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Environmental Science and Pollution Research

, Volume 25, Issue 4, pp 3510–3517 | Cite as

Exploring the potential relationship between indoor air quality and the concentration of airborne culturable fungi: a combined experimental and neural network modeling study

  • Zhijian Liu
  • Kewei Cheng
  • Hao LiEmail author
  • Guoqing Cao
  • Di Wu
  • Yunjie Shi
Research Article

Abstract

Indoor airborne culturable fungi exposure has been closely linked to occupants’ health. However, conventional measurement of indoor airborne fungal concentration is complicated and usually requires around one week for fungi incubation in laboratory. To provide an ultra-fast solution, here, for the first time, a knowledge-based machine learning model is developed with the inputs of indoor air quality data for estimating the concentration of indoor airborne culturable fungi. To construct a database for statistical analysis and model training, 249 data groups of air quality indicators (concentration of indoor airborne culturable fungi, indoor/outdoor PM2.5 and PM10 concentrations, indoor temperature, indoor relative humidity, and indoor CO2 concentration) were measured from 85 residential buildings of Baoding (China) during the period of 2016.11.15–2017.03.15. Our results show that artificial neural network (ANN) with one hidden layer has good prediction performances, compared to a support vector machine (SVM). With the tolerance of ± 30%, the prediction accuracy of the ANN model with ten hidden nodes can at highest reach 83.33% in the testing set. Most importantly, we here provide a quick method for estimating the concentration of indoor airborne fungi that can be applied to real-time evaluation.

Keywords

Indoor airborne culturable fungi Indoor air quality PM2.5 and PM10 Prediction Machine learning Artificial neural network (ANN)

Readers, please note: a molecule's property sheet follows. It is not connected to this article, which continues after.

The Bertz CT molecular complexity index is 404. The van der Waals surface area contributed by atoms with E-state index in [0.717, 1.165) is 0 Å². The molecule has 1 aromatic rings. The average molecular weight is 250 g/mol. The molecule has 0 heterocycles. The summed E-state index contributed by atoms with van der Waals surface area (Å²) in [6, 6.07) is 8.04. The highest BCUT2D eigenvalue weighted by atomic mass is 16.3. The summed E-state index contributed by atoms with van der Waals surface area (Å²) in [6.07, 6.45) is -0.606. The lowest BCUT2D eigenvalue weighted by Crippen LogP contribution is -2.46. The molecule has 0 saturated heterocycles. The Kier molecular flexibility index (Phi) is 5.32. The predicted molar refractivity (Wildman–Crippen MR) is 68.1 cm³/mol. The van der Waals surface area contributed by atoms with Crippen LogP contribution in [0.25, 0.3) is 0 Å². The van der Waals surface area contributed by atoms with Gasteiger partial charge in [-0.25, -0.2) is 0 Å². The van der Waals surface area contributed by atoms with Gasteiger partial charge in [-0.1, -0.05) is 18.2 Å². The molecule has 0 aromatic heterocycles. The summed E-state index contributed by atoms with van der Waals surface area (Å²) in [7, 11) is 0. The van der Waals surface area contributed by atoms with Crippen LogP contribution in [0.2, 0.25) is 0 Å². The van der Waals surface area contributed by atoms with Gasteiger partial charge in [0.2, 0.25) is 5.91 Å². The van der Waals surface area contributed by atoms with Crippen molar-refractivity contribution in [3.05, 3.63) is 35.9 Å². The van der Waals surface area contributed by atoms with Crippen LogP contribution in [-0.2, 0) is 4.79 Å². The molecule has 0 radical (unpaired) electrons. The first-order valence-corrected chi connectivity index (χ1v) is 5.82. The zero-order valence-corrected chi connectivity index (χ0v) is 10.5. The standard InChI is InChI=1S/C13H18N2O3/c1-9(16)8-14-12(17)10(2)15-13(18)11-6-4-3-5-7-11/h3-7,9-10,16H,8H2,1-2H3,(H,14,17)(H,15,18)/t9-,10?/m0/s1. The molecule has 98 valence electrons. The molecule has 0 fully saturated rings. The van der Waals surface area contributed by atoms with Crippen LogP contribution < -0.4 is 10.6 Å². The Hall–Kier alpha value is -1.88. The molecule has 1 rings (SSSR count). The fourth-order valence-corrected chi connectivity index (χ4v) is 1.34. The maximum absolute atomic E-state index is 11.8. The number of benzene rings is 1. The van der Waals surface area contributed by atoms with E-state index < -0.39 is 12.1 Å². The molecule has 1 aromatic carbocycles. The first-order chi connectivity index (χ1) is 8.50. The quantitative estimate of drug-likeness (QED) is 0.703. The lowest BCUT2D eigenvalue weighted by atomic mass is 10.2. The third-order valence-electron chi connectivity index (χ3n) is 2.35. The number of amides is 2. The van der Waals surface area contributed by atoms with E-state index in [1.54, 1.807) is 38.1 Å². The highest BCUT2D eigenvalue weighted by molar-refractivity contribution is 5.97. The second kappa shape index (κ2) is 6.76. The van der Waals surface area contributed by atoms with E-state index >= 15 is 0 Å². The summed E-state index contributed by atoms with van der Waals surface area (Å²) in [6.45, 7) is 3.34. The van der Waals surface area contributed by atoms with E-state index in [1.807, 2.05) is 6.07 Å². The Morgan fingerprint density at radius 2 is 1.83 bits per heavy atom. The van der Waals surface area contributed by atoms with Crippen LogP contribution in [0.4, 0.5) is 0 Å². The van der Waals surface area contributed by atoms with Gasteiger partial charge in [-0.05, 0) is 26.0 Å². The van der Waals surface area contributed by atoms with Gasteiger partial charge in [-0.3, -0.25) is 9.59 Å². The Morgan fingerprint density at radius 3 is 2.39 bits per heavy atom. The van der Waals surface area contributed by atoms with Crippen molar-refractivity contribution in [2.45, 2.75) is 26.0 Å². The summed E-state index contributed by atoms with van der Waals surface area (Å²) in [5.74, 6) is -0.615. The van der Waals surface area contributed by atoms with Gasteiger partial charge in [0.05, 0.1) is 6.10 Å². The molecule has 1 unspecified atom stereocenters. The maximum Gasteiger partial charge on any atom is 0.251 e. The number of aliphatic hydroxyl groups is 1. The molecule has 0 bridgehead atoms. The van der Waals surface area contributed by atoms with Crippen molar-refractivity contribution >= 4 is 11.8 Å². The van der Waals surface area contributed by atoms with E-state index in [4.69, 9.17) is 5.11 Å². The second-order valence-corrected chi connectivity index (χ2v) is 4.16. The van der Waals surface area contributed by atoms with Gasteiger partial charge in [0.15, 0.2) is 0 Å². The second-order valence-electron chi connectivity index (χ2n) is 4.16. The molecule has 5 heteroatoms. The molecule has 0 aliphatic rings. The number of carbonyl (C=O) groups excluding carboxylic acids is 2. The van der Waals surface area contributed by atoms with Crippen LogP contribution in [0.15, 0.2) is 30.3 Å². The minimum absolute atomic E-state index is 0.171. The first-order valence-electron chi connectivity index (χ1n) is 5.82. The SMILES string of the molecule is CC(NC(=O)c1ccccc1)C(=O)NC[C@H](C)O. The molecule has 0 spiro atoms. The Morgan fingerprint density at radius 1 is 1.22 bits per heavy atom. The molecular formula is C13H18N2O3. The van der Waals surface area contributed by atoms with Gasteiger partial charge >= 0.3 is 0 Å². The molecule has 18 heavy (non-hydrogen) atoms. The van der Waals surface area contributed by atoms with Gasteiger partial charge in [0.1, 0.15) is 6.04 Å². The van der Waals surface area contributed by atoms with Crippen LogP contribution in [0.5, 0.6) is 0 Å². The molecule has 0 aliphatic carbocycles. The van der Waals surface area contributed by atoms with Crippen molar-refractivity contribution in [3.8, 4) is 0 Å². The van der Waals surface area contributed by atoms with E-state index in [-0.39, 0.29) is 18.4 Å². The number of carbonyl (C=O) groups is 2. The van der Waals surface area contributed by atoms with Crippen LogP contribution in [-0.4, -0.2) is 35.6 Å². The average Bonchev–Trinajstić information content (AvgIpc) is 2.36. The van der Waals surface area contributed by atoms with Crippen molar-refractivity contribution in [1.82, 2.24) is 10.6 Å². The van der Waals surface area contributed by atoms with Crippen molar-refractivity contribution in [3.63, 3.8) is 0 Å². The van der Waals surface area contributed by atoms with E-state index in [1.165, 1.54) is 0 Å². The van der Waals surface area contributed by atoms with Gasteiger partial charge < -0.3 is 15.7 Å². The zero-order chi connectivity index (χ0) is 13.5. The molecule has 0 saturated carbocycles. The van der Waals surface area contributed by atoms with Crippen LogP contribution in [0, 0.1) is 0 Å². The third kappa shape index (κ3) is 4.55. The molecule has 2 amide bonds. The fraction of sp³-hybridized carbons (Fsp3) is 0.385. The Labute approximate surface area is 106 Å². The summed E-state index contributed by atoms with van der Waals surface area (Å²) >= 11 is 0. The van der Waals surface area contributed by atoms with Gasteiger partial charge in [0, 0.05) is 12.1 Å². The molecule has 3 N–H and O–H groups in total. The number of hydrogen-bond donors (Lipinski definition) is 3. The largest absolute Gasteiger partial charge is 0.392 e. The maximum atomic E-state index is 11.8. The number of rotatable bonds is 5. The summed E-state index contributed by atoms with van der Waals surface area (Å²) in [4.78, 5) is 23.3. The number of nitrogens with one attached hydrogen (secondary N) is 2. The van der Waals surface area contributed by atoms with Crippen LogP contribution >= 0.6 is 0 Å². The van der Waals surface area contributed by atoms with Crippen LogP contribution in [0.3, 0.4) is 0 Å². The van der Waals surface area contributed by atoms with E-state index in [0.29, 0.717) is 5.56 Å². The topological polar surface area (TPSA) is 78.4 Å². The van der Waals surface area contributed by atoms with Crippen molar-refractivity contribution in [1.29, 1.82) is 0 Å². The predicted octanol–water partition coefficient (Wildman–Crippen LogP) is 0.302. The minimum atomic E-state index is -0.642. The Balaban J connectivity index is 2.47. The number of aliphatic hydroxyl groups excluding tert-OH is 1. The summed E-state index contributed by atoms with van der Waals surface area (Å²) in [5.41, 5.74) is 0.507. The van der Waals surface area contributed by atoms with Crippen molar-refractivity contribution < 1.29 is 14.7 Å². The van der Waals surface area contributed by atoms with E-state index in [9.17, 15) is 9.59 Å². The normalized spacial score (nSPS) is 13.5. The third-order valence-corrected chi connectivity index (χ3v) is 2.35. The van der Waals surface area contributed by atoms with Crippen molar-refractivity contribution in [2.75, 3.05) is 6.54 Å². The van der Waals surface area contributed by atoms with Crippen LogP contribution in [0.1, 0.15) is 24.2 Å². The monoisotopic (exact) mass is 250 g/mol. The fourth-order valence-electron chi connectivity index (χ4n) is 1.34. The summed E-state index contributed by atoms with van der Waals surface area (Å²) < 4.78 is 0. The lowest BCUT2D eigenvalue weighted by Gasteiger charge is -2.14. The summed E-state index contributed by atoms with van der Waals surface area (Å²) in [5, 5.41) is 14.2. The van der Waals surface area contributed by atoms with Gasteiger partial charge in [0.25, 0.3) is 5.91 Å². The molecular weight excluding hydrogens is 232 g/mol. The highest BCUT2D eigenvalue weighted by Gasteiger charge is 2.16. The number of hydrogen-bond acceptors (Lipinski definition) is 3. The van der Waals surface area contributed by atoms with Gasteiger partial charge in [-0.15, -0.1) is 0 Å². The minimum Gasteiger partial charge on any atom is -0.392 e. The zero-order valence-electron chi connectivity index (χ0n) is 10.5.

Notes

Acknowledgments

We are grateful to all the other participants who assisted the data collections.

Funding information

This work was supported by the National Key R&D Program of China-Source identification, monitoring and integrated control of indoor microbial contamination (No. 2017YFC0702800), National Science Foundation of China (No. 51708211), and Natural Science Foundation of Hebei (No. E2017502051).

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Copyright information

© Springer-Verlag GmbH Germany, part of Springer Nature 2017

Authors and Affiliations

  • Zhijian Liu
    • 1
  • Kewei Cheng
    • 2
  • Hao Li
    • 3
    Email author
  • Guoqing Cao
    • 4
  • Di Wu
    • 1
  • Yunjie Shi
    • 5
  1. 1.Department of Power Engineering, School of Energy, Power and Mechanical EngineeringNorth China Electric Power UniversityBaodingChina
  2. 2.School of Computing, Informatics, Decision Systems Engineering (CIDSE), Ira A. Fulton Schools of EngineeringArizona State UniversityTempeUSA
  3. 3.Department of ChemistryThe University of Texas at AustinAustinUSA
  4. 4.Institute of Building Environment and EnergyChina Academy of Building ResearchBeijingChina
  5. 5.Advanced Materials Science and EngineeringImperial College London, South Kensington CampusLondonUK

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